The myth of “shirts pay transfer fees” debunked

Just a myth

News last week that Manchester United had sold £ 187million worth of Cristiano Ronaldo shirts since they re-signed the guy has led to more than a few reports suggesting it meant the club had already covered the cost of its transfer fees, add-ons, bonuses and salary, with a good part remaining.

Similar statements were made when Paris Saint Germain sold 150,000 Lionel Messi jerseys on their website within seven minutes of announcing their signing.

But Dr Dan Plumley, senior lecturer in sports finance at the University of Sheffield Hallam, had previously refuted the commonly misconception that clubs get all the booty from shirt sales when he took to the site. BBC web two weeks ago.

At the most, he said, United would get 10% of those sales, perhaps as little as five, with the rest going to their kit maker Adidas who have a 10-year deal with the club from a worth £ 750 million in 2014.

Likewise, Nike would be the main beneficiary of all these sales of Messi shirts.

While Plumley reckons United will now have recovered Ronaldo’s initial £ 13million transfer fee, his conclusion was that “the old argument” shirts pay for transfers “is just a myth”. Myth broken.

Arsenal’s wide range of ambitions

Before beating Norwich on Saturday, Arsenal had their worst start to the campaign in 67 years, having lost their first three games. Their cranky supporters then wondered if their Norwegian midfielder Martin Odegaard was funny when asked last week about his ambitions for the club.

“For this season we obviously want to get back to European football and hopefully win trophies, the Champions League and hopefully win the Premier League within a few years,” he said.

The first response to this quote, when it appeared on the tweet machine, simply featured 140 crying and laughing emojis, with this response receiving 9,290 likes, most likely from Arsenal fans.

After beating Norwich to climb from the bottom of the table, Odegaard’s teammate Pepe proved to be significantly less ambitious when he posted a celebratory post on Instagram, which he later deleted after a somewhat backlash. negative.

The message?

“We remain standing!”

Minister responsible for blunders

The reddest cheeks of the week? One candidate – greet Gavin Williamson, the UK Secretary for Education.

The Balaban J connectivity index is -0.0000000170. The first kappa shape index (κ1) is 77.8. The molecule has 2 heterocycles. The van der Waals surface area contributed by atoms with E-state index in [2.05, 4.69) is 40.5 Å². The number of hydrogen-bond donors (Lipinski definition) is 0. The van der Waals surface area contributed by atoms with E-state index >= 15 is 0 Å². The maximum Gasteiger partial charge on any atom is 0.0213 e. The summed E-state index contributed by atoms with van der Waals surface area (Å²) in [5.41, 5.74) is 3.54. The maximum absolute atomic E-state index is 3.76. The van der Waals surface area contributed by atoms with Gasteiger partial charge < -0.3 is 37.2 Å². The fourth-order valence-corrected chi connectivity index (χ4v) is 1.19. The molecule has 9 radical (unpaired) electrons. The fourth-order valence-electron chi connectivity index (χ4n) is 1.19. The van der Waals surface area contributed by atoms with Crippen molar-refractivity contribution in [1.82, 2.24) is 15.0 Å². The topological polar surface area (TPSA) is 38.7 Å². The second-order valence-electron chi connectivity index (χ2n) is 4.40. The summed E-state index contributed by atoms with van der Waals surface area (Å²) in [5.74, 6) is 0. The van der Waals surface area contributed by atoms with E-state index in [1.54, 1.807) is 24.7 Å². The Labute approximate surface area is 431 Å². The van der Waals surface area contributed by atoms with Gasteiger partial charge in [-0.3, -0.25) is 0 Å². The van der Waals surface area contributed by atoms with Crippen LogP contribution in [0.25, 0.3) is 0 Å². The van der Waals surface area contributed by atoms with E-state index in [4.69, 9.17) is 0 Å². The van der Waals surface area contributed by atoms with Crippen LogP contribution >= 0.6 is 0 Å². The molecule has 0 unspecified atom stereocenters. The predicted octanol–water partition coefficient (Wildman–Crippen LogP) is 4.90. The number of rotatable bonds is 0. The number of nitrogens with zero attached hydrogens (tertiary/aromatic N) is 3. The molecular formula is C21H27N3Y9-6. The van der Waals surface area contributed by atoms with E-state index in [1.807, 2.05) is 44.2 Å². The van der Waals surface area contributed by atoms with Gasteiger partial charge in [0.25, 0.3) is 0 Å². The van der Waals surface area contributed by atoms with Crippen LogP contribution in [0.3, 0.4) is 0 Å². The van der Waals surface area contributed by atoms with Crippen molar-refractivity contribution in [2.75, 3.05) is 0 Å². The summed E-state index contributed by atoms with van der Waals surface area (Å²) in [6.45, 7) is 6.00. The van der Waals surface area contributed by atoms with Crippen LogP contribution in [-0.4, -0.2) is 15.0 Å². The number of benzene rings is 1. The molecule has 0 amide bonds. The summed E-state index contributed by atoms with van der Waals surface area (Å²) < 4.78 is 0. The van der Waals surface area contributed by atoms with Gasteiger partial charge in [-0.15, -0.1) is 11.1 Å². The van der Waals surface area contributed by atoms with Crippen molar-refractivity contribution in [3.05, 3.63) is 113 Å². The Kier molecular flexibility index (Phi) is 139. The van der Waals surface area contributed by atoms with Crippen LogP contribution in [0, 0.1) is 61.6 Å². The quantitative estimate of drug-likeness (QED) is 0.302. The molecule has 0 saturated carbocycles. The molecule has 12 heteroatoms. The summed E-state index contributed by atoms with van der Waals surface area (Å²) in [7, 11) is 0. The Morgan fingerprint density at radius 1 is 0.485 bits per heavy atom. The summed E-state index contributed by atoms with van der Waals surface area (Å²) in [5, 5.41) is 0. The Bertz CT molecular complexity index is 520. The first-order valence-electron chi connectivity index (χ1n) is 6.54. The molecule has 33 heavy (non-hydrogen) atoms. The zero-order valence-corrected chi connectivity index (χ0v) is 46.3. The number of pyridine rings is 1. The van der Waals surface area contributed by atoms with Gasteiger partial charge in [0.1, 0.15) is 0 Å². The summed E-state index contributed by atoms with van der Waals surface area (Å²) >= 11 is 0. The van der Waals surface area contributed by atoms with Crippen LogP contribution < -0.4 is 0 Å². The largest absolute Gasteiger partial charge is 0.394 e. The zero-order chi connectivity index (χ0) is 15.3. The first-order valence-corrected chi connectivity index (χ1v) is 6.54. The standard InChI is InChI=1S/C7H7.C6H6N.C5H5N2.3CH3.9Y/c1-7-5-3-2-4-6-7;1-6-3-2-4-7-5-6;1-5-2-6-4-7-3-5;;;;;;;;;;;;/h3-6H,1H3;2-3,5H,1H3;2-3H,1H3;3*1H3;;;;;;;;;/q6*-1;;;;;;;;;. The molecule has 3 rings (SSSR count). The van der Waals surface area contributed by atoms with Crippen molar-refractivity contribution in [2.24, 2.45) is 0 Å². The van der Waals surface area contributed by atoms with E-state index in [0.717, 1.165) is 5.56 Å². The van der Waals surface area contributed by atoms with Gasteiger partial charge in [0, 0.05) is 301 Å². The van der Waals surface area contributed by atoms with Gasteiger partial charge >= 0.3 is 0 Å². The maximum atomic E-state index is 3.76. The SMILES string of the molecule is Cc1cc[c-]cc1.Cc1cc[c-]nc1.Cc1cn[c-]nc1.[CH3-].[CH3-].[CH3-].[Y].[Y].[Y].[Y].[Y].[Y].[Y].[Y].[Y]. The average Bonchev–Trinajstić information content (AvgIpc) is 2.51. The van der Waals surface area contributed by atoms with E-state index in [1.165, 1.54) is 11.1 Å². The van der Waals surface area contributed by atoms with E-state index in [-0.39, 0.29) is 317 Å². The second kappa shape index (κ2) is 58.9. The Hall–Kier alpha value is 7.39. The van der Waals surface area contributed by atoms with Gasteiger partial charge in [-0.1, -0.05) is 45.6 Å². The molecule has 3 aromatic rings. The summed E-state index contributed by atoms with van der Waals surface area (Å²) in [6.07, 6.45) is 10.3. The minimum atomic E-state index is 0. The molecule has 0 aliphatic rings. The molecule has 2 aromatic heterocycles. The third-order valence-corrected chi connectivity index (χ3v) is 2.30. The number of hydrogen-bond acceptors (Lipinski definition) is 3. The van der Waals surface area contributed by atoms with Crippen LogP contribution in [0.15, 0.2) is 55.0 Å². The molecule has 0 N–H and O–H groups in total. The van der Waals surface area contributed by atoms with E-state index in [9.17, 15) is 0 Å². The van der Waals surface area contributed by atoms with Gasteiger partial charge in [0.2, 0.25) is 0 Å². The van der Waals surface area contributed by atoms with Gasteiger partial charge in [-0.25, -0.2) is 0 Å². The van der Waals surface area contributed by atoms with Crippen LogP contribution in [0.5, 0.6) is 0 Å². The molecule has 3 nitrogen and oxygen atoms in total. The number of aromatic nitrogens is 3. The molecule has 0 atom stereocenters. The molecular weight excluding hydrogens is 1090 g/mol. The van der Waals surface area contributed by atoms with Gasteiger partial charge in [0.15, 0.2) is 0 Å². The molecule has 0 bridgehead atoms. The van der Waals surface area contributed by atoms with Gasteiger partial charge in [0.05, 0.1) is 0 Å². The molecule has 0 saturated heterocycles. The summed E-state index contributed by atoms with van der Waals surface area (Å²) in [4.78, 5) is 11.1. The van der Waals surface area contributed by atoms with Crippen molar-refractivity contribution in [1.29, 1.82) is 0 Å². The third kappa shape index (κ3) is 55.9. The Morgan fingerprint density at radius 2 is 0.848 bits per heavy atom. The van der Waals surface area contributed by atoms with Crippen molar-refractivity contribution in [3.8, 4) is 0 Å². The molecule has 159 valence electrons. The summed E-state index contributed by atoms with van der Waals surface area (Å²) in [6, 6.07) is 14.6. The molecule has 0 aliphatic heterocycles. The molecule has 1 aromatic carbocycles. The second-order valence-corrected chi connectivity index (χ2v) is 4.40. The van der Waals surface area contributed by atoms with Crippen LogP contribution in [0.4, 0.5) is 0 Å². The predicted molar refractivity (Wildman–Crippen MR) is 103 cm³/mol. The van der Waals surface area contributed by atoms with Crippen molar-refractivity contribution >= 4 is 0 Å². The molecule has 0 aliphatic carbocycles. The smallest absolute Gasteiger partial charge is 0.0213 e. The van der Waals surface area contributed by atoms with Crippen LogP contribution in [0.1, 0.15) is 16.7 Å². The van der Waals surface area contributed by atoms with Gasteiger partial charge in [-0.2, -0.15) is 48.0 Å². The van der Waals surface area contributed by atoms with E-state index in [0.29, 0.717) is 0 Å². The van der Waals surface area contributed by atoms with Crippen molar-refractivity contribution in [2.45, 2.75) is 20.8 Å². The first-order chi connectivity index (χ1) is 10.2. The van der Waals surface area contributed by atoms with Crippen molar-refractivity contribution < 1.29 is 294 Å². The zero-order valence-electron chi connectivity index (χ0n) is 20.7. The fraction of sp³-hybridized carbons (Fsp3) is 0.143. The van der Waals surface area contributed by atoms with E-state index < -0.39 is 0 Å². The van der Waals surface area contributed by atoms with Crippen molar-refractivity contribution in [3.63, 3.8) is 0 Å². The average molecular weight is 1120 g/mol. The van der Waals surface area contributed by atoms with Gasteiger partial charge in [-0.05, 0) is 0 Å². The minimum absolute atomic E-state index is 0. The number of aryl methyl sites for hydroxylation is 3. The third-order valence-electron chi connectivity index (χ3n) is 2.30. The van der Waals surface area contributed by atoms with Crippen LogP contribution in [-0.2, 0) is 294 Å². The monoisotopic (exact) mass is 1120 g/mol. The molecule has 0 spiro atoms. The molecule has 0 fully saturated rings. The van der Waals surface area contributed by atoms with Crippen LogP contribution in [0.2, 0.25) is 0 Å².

Had he already met Marcus Rashford?

“We met on Zoom and he seemed incredibly engaged, compassionate and charming,” he said, “but then he had to shoot. I didn’t want to be the one holding him back from his training.

The problem? It wasn’t Rashford he’d met on Zoom, it was England rugby player Maro Itoje who, yes, is also black. (“Due to recent speculation, I thought it was necessary to confirm that I am not Marcus Rashford,” he tweeted). Morton.

Fabiani gets carried away with Ribéry

“It’s as if Naples brought Diego Maradona to Naples! – Salernitana’s sporting director Angelo Fabiani got a bit lost after the club recruited Franck Ribéry, 38.

“Why would you make the best right-back in the world a midfielder? ” – A not unreasonable question from Jurgen Klopp after Gareth Southgate played a very lost Trent Alexander-Arnold in midfield against Andorra.

Trent Alexander-Arnold has been excellent at Liverpool right-back in recent seasons. Photograph: Shaun Botterill / Getty Images

“I hate what my club has become. It’s been a long time now, it’s a hollow and empty football club. There is no hope or ambition and I have enough to be honest. It’s copy-paste-repeat every season.

– Alan Shearer, a bit unhappy with the state of Newcastle United.

In numbers: 79

This is the number of international goals that Lionel Messi has now scored, his hat trick against Bolivia last week saw him surpass Pelé’s record of 77 for a South American player. Useful.

Word of mouth

“My friends, with each passing day, I feel a little better. Can’t wait to play again. – Pele, 80, is considering putting his boots back on after recently having had surgery.

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